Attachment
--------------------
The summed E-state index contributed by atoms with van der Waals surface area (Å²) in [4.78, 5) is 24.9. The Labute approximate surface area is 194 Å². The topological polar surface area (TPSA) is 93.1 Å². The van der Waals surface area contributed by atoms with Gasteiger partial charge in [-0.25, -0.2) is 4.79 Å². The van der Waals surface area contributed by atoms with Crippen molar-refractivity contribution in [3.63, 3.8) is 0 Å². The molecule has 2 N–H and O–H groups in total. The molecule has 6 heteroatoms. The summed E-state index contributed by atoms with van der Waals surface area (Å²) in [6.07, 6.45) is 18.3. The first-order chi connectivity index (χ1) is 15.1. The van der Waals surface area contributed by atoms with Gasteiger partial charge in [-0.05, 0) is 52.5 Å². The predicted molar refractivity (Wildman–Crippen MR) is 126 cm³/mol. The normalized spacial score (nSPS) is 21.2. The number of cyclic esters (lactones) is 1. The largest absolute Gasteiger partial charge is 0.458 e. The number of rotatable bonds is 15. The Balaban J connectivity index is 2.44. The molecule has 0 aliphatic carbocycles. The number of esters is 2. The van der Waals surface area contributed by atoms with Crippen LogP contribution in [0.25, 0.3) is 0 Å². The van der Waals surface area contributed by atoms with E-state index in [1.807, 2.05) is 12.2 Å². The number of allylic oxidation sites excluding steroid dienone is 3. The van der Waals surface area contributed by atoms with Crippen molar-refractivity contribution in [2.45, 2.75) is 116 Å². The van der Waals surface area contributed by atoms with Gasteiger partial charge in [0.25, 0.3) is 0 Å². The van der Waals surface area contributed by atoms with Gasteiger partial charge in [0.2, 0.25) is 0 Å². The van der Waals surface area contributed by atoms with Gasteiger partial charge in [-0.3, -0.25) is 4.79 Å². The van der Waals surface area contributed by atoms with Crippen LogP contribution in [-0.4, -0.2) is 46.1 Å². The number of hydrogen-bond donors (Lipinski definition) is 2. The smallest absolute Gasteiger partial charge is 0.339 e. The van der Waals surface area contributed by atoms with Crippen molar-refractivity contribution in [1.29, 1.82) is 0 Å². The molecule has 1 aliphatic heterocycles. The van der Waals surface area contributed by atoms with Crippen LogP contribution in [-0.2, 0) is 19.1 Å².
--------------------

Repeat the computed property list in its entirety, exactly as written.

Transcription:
The summed E-state index contributed by atoms with van der Waals surface area (Å²) in [4.78, 5) is 24.9. The Labute approximate surface area is 194 Å². The topological polar surface area (TPSA) is 93.1 Å². The van der Waals surface area contributed by atoms with Gasteiger partial charge in [-0.25, -0.2) is 4.79 Å². The van der Waals surface area contributed by atoms with Crippen molar-refractivity contribution in [3.63, 3.8) is 0 Å². The molecule has 2 N–H and O–H groups in total. The molecule has 6 heteroatoms. The summed E-state index contributed by atoms with van der Waals surface area (Å²) in [6.07, 6.45) is 18.3. The first-order chi connectivity index (χ1) is 15.1. The van der Waals surface area contributed by atoms with Gasteiger partial charge in [-0.05, 0) is 52.5 Å². The predicted molar refractivity (Wildman–Crippen MR) is 126 cm³/mol. The normalized spacial score (nSPS) is 21.2. The number of cyclic esters (lactones) is 1. The largest absolute Gasteiger partial charge is 0.458 e. The number of rotatable bonds is 15. The Balaban J connectivity index is 2.44. The molecule has 0 aliphatic carbocycles. The number of esters is 2. The van der Waals surface area contributed by atoms with Crippen LogP contribution in [0.25, 0.3) is 0 Å². The van der Waals surface area contributed by atoms with E-state index in [1.807, 2.05) is 12.2 Å². The number of allylic oxidation sites excluding steroid dienone is 3. The van der Waals surface area contributed by atoms with Crippen molar-refractivity contribution in [2.45, 2.75) is 116 Å². The van der Waals surface area contributed by atoms with Gasteiger partial charge in [0.25, 0.3) is 0 Å². The van der Waals surface area contributed by atoms with Gasteiger partial charge in [0.2, 0.25) is 0 Å². The van der Waals surface area contributed by atoms with Gasteiger partial charge in [-0.3, -0.25) is 4.79 Å². The van der Waals surface area contributed by atoms with Crippen LogP contribution in [-0.4, -0.2) is 46.1 Å². The number of hydrogen-bond donors (Lipinski definition) is 2. The smallest absolute Gasteiger partial charge is 0.339 e. The van der Waals surface area contributed by atoms with Crippen molar-refractivity contribution in [1.29, 1.82) is 0 Å². The molecule has 1 aliphatic heterocycles. The van der Waals surface area contributed by atoms with Crippen LogP contribution in [-0.2, 0) is 19.1 Å².